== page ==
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The role of Plasmodium falciparum variant surface antigens in protective immunity and vaccine development

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There is substantial immuno-epidemiological evidence that the parasite-encoded, so-called variant surface antigens (VSAs), such as PfEMP1 on the surface of infected erythrocytes (IEs) are important-in some cases probably decisive determinants of clinical outcome of P. falciparum malaria. The evidence is increasingly being underpinned by specific molecular understanding of the pathogenic processes involved. Pregnancy-associated malaria (PAM) caused by placenta-sequestering IEs expressing the PfEMP1 variant VAR2CSA is a particularly striking example of this. These findings have raised hopes that development of PfEMP1-based vaccines to protect specifically against severe malaria syndromes-in particular PAM-is feasible. This review summarizes the evidence that VSAs are important targets of NAI, discusses why VSA-based vaccines might be feasible despite the extensive intra- and interclonal variation of VSAs, and how vaccines based on this type of antigens fit into the current global strategy to reduce, eliminate and eventually eradicate the burden of malaria.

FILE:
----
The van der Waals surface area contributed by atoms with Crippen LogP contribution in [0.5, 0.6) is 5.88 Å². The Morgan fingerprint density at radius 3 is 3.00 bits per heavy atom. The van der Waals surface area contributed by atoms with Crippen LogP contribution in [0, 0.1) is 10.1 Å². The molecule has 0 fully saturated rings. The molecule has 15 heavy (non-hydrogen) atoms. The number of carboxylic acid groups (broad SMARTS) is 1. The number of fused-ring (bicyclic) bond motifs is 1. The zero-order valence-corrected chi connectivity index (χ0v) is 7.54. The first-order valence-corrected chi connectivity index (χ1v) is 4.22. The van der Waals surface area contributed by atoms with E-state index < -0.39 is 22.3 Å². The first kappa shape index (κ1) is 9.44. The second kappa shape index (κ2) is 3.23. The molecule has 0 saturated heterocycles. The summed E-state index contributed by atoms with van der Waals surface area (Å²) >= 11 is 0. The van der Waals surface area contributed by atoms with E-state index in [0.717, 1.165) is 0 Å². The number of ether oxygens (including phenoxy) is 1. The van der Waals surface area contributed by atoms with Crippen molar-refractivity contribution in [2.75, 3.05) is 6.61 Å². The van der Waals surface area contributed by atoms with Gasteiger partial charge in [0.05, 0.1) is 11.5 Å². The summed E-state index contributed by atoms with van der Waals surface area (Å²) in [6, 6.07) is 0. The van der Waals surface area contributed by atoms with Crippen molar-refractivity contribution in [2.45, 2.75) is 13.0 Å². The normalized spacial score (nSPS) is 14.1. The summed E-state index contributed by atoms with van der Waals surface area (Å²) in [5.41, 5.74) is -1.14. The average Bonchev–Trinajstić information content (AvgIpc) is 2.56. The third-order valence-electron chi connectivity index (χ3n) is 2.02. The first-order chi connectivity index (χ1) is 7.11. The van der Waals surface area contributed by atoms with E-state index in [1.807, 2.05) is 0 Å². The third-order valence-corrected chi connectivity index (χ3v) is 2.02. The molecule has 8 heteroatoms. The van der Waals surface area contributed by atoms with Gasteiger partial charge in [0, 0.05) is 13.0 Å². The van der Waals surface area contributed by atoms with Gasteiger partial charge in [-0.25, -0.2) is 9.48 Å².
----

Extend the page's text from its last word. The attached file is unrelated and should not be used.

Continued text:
Original languageEnglish
JournalHuman Vaccines
Volume6
Issue number1
Pages (from-to)84-9
Number of pages6
ISSN1554-8600
Publication statusPublished - 1 Jan 2010

ID: 32236143